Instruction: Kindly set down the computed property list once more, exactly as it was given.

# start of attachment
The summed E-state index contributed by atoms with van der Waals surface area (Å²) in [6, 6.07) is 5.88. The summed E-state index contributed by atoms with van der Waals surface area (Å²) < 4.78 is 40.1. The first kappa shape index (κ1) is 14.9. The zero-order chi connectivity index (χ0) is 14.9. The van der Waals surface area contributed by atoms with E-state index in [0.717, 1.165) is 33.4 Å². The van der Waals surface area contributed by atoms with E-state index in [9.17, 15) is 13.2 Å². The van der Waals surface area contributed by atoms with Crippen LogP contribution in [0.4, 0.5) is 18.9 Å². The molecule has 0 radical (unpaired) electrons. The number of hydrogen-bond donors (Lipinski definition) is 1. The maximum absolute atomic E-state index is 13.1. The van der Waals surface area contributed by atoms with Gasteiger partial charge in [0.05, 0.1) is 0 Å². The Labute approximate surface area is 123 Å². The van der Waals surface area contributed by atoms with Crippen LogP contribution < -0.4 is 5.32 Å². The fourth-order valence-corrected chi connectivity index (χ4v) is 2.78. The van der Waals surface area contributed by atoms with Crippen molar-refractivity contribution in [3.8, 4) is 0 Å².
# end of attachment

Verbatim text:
The summed E-state index contributed by atoms with van der Waals surface area (Å²) in [6, 6.07) is 5.88. The summed E-state index contributed by atoms with van der Waals surface area (Å²) < 4.78 is 40.1. The first kappa shape index (κ1) is 14.9. The zero-order chi connectivity index (χ0) is 14.9. The van der Waals surface area contributed by atoms with E-state index in [0.717, 1.165) is 33.4 Å². The van der Waals surface area contributed by atoms with E-state index in [9.17, 15) is 13.2 Å². The van der Waals surface area contributed by atoms with Crippen LogP contribution in [0.4, 0.5) is 18.9 Å². The molecule has 0 radical (unpaired) electrons. The number of hydrogen-bond donors (Lipinski definition) is 1. The maximum absolute atomic E-state index is 13.1. The van der Waals surface area contributed by atoms with Gasteiger partial charge in [0.05, 0.1) is 0 Å². The Labute approximate surface area is 123 Å². The van der Waals surface area contributed by atoms with Crippen LogP contribution < -0.4 is 5.32 Å². The fourth-order valence-corrected chi connectivity index (χ4v) is 2.78. The van der Waals surface area contributed by atoms with Crippen molar-refractivity contribution in [3.8, 4) is 0 Å².